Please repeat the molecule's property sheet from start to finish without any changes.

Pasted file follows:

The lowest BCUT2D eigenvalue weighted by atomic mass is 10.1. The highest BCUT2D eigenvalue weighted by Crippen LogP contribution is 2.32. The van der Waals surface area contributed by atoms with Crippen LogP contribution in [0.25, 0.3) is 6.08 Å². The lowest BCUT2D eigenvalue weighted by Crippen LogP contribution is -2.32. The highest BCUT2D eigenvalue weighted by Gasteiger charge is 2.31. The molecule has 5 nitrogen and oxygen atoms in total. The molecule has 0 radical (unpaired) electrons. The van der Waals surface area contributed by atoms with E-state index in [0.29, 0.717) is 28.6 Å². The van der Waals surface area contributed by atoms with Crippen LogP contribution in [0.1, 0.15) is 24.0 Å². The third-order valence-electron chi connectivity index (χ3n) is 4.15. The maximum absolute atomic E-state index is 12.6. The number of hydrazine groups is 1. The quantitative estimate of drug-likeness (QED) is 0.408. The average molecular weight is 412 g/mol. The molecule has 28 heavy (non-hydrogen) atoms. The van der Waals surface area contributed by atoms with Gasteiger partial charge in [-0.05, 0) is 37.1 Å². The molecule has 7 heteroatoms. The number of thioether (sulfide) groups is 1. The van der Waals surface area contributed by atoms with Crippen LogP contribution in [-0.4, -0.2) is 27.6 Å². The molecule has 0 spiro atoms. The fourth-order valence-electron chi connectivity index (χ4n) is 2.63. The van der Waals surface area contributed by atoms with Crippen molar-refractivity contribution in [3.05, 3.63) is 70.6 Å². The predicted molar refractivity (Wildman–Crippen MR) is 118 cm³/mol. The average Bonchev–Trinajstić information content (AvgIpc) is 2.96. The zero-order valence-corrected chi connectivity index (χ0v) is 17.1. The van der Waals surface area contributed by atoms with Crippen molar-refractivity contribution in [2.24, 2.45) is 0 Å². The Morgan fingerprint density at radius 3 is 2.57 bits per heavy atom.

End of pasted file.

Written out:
The lowest BCUT2D eigenvalue weighted by atomic mass is 10.1. The highest BCUT2D eigenvalue weighted by Crippen LogP contribution is 2.32. The van der Waals surface area contributed by atoms with Crippen LogP contribution in [0.25, 0.3) is 6.08 Å². The lowest BCUT2D eigenvalue weighted by Crippen LogP contribution is -2.32. The highest BCUT2D eigenvalue weighted by Gasteiger charge is 2.31. The molecule has 5 nitrogen and oxygen atoms in total. The molecule has 0 radical (unpaired) electrons. The van der Waals surface area contributed by atoms with E-state index in [0.29, 0.717) is 28.6 Å². The van der Waals surface area contributed by atoms with Crippen LogP contribution in [0.1, 0.15) is 24.0 Å². The third-order valence-electron chi connectivity index (χ3n) is 4.15. The maximum absolute atomic E-state index is 12.6. The number of hydrazine groups is 1. The quantitative estimate of drug-likeness (QED) is 0.408. The average molecular weight is 412 g/mol. The molecule has 28 heavy (non-hydrogen) atoms. The van der Waals surface area contributed by atoms with Gasteiger partial charge in [-0.05, 0) is 37.1 Å². The molecule has 7 heteroatoms. The number of thioether (sulfide) groups is 1. The van der Waals surface area contributed by atoms with Crippen LogP contribution in [-0.4, -0.2) is 27.6 Å². The molecule has 0 spiro atoms. The fourth-order valence-electron chi connectivity index (χ4n) is 2.63. The van der Waals surface area contributed by atoms with Crippen molar-refractivity contribution in [3.05, 3.63) is 70.6 Å². The predicted molar refractivity (Wildman–Crippen MR) is 118 cm³/mol. The average Bonchev–Trinajstić information content (AvgIpc) is 2.96. The zero-order valence-corrected chi connectivity index (χ0v) is 17.1. The van der Waals surface area contributed by atoms with Crippen molar-refractivity contribution in [2.24, 2.45) is 0 Å². The Morgan fingerprint density at radius 3 is 2.57 bits per heavy atom.